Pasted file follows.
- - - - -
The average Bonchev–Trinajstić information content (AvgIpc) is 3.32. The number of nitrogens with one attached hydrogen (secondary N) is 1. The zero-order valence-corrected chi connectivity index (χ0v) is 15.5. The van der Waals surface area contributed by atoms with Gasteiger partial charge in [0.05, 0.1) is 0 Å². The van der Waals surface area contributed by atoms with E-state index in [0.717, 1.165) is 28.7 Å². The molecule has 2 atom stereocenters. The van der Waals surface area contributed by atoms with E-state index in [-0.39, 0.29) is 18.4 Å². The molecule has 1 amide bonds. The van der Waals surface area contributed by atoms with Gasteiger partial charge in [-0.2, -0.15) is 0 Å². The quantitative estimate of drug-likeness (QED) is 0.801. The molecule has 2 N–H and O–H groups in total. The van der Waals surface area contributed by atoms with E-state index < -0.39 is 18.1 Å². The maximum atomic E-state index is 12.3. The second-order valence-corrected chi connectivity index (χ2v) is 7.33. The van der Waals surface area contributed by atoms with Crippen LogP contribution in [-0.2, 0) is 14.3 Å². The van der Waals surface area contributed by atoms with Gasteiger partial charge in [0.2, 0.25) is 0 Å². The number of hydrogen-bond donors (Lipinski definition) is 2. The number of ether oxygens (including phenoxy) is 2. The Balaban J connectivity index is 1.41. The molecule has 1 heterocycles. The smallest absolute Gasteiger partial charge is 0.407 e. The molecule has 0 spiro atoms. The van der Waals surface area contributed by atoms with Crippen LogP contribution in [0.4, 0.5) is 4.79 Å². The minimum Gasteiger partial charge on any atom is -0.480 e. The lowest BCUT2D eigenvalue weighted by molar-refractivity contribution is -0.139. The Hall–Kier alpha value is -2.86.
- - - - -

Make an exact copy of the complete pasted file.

The average Bonchev–Trinajstić information content (AvgIpc) is 3.32. The number of nitrogens with one attached hydrogen (secondary N) is 1. The zero-order valence-corrected chi connectivity index (χ0v) is 15.5. The van der Waals surface area contributed by atoms with Gasteiger partial charge in [0.05, 0.1) is 0 Å². The van der Waals surface area contributed by atoms with E-state index in [0.717, 1.165) is 28.7 Å². The molecule has 2 atom stereocenters. The van der Waals surface area contributed by atoms with E-state index in [-0.39, 0.29) is 18.4 Å². The molecule has 1 amide bonds. The van der Waals surface area contributed by atoms with Gasteiger partial charge in [-0.2, -0.15) is 0 Å². The quantitative estimate of drug-likeness (QED) is 0.801. The molecule has 2 N–H and O–H groups in total. The van der Waals surface area contributed by atoms with E-state index < -0.39 is 18.1 Å². The maximum atomic E-state index is 12.3. The second-order valence-corrected chi connectivity index (χ2v) is 7.33. The van der Waals surface area contributed by atoms with Crippen LogP contribution in [-0.2, 0) is 14.3 Å². The van der Waals surface area contributed by atoms with Gasteiger partial charge in [0.2, 0.25) is 0 Å². The number of hydrogen-bond donors (Lipinski definition) is 2. The number of ether oxygens (including phenoxy) is 2. The Balaban J connectivity index is 1.41. The molecule has 1 heterocycles. The smallest absolute Gasteiger partial charge is 0.407 e. The molecule has 0 spiro atoms. The van der Waals surface area contributed by atoms with Crippen LogP contribution in [0.4, 0.5) is 4.79 Å². The minimum Gasteiger partial charge on any atom is -0.480 e. The lowest BCUT2D eigenvalue weighted by molar-refractivity contribution is -0.139. The Hall–Kier alpha value is -2.86.